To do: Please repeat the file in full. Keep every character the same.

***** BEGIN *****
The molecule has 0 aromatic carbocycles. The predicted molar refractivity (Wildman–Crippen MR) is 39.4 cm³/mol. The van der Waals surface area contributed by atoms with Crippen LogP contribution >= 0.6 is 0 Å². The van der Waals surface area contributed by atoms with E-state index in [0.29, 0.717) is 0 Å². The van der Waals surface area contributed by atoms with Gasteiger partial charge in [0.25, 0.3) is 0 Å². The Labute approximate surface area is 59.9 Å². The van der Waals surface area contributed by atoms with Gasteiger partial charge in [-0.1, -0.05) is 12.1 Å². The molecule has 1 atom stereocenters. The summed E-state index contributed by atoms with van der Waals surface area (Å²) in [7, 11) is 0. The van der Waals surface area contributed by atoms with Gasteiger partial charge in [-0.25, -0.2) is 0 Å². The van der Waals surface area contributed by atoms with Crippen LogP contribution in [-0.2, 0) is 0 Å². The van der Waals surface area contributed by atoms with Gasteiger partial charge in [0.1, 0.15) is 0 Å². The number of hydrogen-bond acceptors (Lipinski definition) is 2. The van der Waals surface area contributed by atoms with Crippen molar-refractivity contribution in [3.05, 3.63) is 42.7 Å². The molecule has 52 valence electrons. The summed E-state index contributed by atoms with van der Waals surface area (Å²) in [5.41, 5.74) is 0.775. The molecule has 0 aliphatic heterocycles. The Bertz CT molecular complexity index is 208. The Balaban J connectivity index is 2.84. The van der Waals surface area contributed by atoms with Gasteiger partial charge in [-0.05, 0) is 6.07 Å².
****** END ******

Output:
The molecule has 0 aromatic carbocycles. The predicted molar refractivity (Wildman–Crippen MR) is 39.4 cm³/mol. The van der Waals surface area contributed by atoms with Crippen LogP contribution >= 0.6 is 0 Å². The van der Waals surface area contributed by atoms with E-state index in [0.29, 0.717) is 0 Å². The van der Waals surface area contributed by atoms with Gasteiger partial charge in [0.25, 0.3) is 0 Å². The Labute approximate surface area is 59.9 Å². The van der Waals surface area contributed by atoms with Gasteiger partial charge in [-0.1, -0.05) is 12.1 Å². The molecule has 1 atom stereocenters. The summed E-state index contributed by atoms with van der Waals surface area (Å²) in [7, 11) is 0. The van der Waals surface area contributed by atoms with Gasteiger partial charge in [-0.25, -0.2) is 0 Å². The van der Waals surface area contributed by atoms with Crippen LogP contribution in [-0.2, 0) is 0 Å². The van der Waals surface area contributed by atoms with Gasteiger partial charge in [0.1, 0.15) is 0 Å². The number of hydrogen-bond acceptors (Lipinski definition) is 2. The van der Waals surface area contributed by atoms with Crippen molar-refractivity contribution in [3.05, 3.63) is 42.7 Å². The molecule has 52 valence electrons. The summed E-state index contributed by atoms with van der Waals surface area (Å²) in [5.41, 5.74) is 0.775. The molecule has 0 aliphatic heterocycles. The Bertz CT molecular complexity index is 208. The Balaban J connectivity index is 2.84. The van der Waals surface area contributed by atoms with Gasteiger partial charge in [-0.05, 0) is 6.07 Å².